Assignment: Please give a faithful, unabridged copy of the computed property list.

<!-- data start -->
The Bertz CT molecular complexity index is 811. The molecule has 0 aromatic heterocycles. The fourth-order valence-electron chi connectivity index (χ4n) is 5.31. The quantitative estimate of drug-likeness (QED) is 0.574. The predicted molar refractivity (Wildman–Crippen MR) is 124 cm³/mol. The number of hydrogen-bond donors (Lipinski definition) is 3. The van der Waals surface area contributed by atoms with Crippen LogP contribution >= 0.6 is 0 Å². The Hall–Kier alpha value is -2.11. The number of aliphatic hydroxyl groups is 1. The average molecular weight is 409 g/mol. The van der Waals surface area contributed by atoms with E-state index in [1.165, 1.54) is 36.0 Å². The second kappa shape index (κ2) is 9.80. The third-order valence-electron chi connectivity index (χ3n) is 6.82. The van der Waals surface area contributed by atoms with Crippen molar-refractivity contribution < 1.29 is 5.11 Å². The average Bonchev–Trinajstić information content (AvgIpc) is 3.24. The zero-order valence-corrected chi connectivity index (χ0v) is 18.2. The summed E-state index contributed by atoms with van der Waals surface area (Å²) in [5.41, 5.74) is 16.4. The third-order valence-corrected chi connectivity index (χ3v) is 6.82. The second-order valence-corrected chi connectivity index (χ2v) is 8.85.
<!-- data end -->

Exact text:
The Bertz CT molecular complexity index is 811. The molecule has 0 aromatic heterocycles. The fourth-order valence-electron chi connectivity index (χ4n) is 5.31. The quantitative estimate of drug-likeness (QED) is 0.574. The predicted molar refractivity (Wildman–Crippen MR) is 124 cm³/mol. The number of hydrogen-bond donors (Lipinski definition) is 3. The van der Waals surface area contributed by atoms with Crippen LogP contribution >= 0.6 is 0 Å². The Hall–Kier alpha value is -2.11. The number of aliphatic hydroxyl groups is 1. The average molecular weight is 409 g/mol. The van der Waals surface area contributed by atoms with E-state index in [1.165, 1.54) is 36.0 Å². The second kappa shape index (κ2) is 9.80. The third-order valence-electron chi connectivity index (χ3n) is 6.82. The van der Waals surface area contributed by atoms with Crippen molar-refractivity contribution < 1.29 is 5.11 Å². The average Bonchev–Trinajstić information content (AvgIpc) is 3.24. The zero-order valence-corrected chi connectivity index (χ0v) is 18.2. The summed E-state index contributed by atoms with van der Waals surface area (Å²) in [5.41, 5.74) is 16.4. The third-order valence-corrected chi connectivity index (χ3v) is 6.82. The second-order valence-corrected chi connectivity index (χ2v) is 8.85.